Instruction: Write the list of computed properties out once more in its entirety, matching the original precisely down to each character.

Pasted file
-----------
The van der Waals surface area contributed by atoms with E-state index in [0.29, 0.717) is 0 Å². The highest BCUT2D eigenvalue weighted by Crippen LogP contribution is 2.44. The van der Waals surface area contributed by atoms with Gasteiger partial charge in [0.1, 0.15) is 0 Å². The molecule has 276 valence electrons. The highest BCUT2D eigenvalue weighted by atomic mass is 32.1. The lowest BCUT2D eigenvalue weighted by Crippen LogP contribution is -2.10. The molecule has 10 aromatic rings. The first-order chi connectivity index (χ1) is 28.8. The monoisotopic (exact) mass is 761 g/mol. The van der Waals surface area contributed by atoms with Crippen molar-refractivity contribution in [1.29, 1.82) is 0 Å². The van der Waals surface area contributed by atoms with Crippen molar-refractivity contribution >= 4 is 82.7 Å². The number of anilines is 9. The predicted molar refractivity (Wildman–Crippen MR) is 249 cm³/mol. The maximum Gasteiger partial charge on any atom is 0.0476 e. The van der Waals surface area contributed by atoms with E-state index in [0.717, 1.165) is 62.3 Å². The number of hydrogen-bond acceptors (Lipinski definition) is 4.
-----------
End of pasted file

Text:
The van der Waals surface area contributed by atoms with E-state index in [0.29, 0.717) is 0 Å². The highest BCUT2D eigenvalue weighted by Crippen LogP contribution is 2.44. The van der Waals surface area contributed by atoms with Gasteiger partial charge in [0.1, 0.15) is 0 Å². The molecule has 276 valence electrons. The highest BCUT2D eigenvalue weighted by atomic mass is 32.1. The lowest BCUT2D eigenvalue weighted by Crippen LogP contribution is -2.10. The molecule has 10 aromatic rings. The first-order chi connectivity index (χ1) is 28.8. The monoisotopic (exact) mass is 761 g/mol. The van der Waals surface area contributed by atoms with Crippen molar-refractivity contribution in [1.29, 1.82) is 0 Å². The van der Waals surface area contributed by atoms with Crippen molar-refractivity contribution >= 4 is 82.7 Å². The number of anilines is 9. The predicted molar refractivity (Wildman–Crippen MR) is 249 cm³/mol. The maximum Gasteiger partial charge on any atom is 0.0476 e. The van der Waals surface area contributed by atoms with E-state index in [0.717, 1.165) is 62.3 Å². The number of hydrogen-bond acceptors (Lipinski definition) is 4.